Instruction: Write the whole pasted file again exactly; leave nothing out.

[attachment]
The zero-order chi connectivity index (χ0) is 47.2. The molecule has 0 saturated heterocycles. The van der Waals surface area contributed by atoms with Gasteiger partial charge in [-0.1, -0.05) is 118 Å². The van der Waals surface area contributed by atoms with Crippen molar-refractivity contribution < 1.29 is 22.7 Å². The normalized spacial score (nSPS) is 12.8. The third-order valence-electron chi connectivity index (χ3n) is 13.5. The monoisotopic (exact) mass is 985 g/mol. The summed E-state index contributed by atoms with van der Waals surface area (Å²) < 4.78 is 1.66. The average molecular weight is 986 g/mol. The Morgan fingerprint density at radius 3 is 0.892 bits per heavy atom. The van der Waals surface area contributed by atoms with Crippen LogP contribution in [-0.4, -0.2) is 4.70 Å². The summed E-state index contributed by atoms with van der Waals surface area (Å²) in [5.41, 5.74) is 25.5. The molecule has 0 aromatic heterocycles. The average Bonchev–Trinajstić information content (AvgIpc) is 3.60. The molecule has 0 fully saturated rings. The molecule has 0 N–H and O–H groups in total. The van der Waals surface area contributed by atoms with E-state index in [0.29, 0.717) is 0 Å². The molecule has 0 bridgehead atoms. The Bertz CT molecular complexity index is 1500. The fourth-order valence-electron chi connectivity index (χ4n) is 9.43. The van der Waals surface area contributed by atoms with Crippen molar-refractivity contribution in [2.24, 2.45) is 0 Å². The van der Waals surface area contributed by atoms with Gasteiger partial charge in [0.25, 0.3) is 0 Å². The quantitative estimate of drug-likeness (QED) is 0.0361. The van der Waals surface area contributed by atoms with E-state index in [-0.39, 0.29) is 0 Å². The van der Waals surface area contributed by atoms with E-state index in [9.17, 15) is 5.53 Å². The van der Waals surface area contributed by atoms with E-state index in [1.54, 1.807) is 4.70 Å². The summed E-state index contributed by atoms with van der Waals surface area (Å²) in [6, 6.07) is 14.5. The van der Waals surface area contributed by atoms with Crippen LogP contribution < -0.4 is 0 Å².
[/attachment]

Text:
The zero-order chi connectivity index (χ0) is 47.2. The molecule has 0 saturated heterocycles. The van der Waals surface area contributed by atoms with Gasteiger partial charge in [-0.1, -0.05) is 118 Å². The van der Waals surface area contributed by atoms with Crippen molar-refractivity contribution < 1.29 is 22.7 Å². The normalized spacial score (nSPS) is 12.8. The third-order valence-electron chi connectivity index (χ3n) is 13.5. The monoisotopic (exact) mass is 985 g/mol. The summed E-state index contributed by atoms with van der Waals surface area (Å²) < 4.78 is 1.66. The average molecular weight is 986 g/mol. The Morgan fingerprint density at radius 3 is 0.892 bits per heavy atom. The van der Waals surface area contributed by atoms with Crippen LogP contribution in [-0.4, -0.2) is 4.70 Å². The summed E-state index contributed by atoms with van der Waals surface area (Å²) in [5.41, 5.74) is 25.5. The molecule has 0 aromatic heterocycles. The average Bonchev–Trinajstić information content (AvgIpc) is 3.60. The molecule has 0 fully saturated rings. The molecule has 0 N–H and O–H groups in total. The van der Waals surface area contributed by atoms with E-state index in [0.29, 0.717) is 0 Å². The molecule has 0 bridgehead atoms. The Bertz CT molecular complexity index is 1500. The fourth-order valence-electron chi connectivity index (χ4n) is 9.43. The van der Waals surface area contributed by atoms with Crippen molar-refractivity contribution in [2.24, 2.45) is 0 Å². The van der Waals surface area contributed by atoms with Gasteiger partial charge in [0.25, 0.3) is 0 Å². The quantitative estimate of drug-likeness (QED) is 0.0361. The van der Waals surface area contributed by atoms with E-state index in [-0.39, 0.29) is 0 Å². The van der Waals surface area contributed by atoms with E-state index in [9.17, 15) is 5.53 Å². The van der Waals surface area contributed by atoms with E-state index in [1.54, 1.807) is 4.70 Å². The summed E-state index contributed by atoms with van der Waals surface area (Å²) in [6, 6.07) is 14.5. The van der Waals surface area contributed by atoms with Crippen LogP contribution < -0.4 is 0 Å².